e-Journal Summary

e-Journal Number : 43103
Opinion Date : 06/25/2009
e-Journal Date : 07/02/2009
Court : Michigan Court of Appeals
Case Name : Loll v. Decator
Practice Area(s) : Personal Protection Orders
Judge(s) : Per Curiam - Zahra, Whitbeck, and M.J. Kelly
Full Text Opinion

Whether the trial court correctly found respondent-Decator harassed the petitioners and her actions caused them to suffer significant emotional distress; MCL 600.2950(4); Kampf v. Kampf; Pickering v. Pickering;"Stalking" defined (§ 411h(1)(d)); "Harassment" (§ 411h(1)(c)); "Unconsented contact" (§ 411h(1)(e)); "Emotional distress" (§ 411h(1)(b)); Hayford v. Hayford;  Whether the trial court correctly concluded respondent's behavior did not constitute constitutionally protected activity or serve a legitimate purpose; Nastal v. Henderson & Assoc. Investigations, Inc.


Concluding the trial court did not err in finding respondent-Decator initiated "unconsented contact" with the petitioners by falsely accusing them of crimes, they suffered emotional distress from respondent repeatedly accusing them of crimes they did not commit, and there was no evidence her conduct served a legitimate purpose, the court affirmed the trial court's modification of the previously-entered PPOs to restrain respondent from confronting, communicating, or approaching the petitioners. Petitioners have lived next-door to respondent since about 1996. They testified they experienced problems with her the entire time. The problems ranged from trivial fence disputes to allegations she repeatedly filed false police reports against them. The trial court refused to terminate the PPOs based on four instances when respondent contacted the police falsely accusing petitioners of committing crimes. First, she accused Kenneth Loll of damaging her car. Next, she accused him of peeking in her windows and breaking into her house. On another occasion, she claimed Nancy Loll trespassed on her property when, while mowing an elderly neighbor's yard, she strayed onto respondent's lawn. Finally, respondent accused both petitioners of stealing fascia board while her roof was being redone. The unrebutted testimony of petitioners, which the trial court clearly found credible, established on each of these occasions respondent's calls to the police were baseless and meant to falsely accuse them of crimes. Further, the court held the trial court could rationally conclude petitioners suffered emotional distress. They both testified at the hearing to terminate the PPOs and told the trial court of their respective accounts of respondent's actions. The trial court questioned them at length and found their testimony credible. They testified they were disturbed by her actions and were scared she would retaliate against them. The unrebutted evidence established her reports to the police were baseless, she provided no evidence to support her accusations, and there were no charges resulting from them. The trial court specifically found the respondent's conduct amounted to filing false police reports. Affirmed.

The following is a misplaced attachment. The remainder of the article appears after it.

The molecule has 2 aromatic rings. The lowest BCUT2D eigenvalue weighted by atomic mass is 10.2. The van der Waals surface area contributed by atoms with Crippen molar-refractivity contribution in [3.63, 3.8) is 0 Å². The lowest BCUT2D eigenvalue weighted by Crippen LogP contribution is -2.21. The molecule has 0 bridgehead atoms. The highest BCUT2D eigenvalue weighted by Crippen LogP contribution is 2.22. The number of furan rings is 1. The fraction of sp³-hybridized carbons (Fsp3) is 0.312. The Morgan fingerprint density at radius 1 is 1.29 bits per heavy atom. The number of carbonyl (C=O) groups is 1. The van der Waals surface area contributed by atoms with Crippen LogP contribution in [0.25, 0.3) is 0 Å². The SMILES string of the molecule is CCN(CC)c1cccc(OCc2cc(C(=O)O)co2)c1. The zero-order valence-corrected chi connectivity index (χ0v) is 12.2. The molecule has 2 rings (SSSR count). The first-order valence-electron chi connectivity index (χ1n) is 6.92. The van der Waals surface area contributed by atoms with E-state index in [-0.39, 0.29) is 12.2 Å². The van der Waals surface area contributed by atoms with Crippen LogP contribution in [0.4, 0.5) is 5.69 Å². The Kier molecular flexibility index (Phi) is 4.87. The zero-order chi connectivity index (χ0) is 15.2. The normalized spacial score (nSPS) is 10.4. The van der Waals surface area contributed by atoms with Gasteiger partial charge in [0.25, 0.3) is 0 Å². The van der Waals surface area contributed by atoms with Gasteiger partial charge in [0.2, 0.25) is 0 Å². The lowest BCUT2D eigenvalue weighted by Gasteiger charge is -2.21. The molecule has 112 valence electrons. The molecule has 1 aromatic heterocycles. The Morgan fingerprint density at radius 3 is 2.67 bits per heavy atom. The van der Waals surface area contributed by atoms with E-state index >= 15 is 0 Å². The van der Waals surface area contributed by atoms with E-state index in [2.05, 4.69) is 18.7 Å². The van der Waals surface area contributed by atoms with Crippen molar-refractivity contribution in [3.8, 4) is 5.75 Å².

Full Text Opinion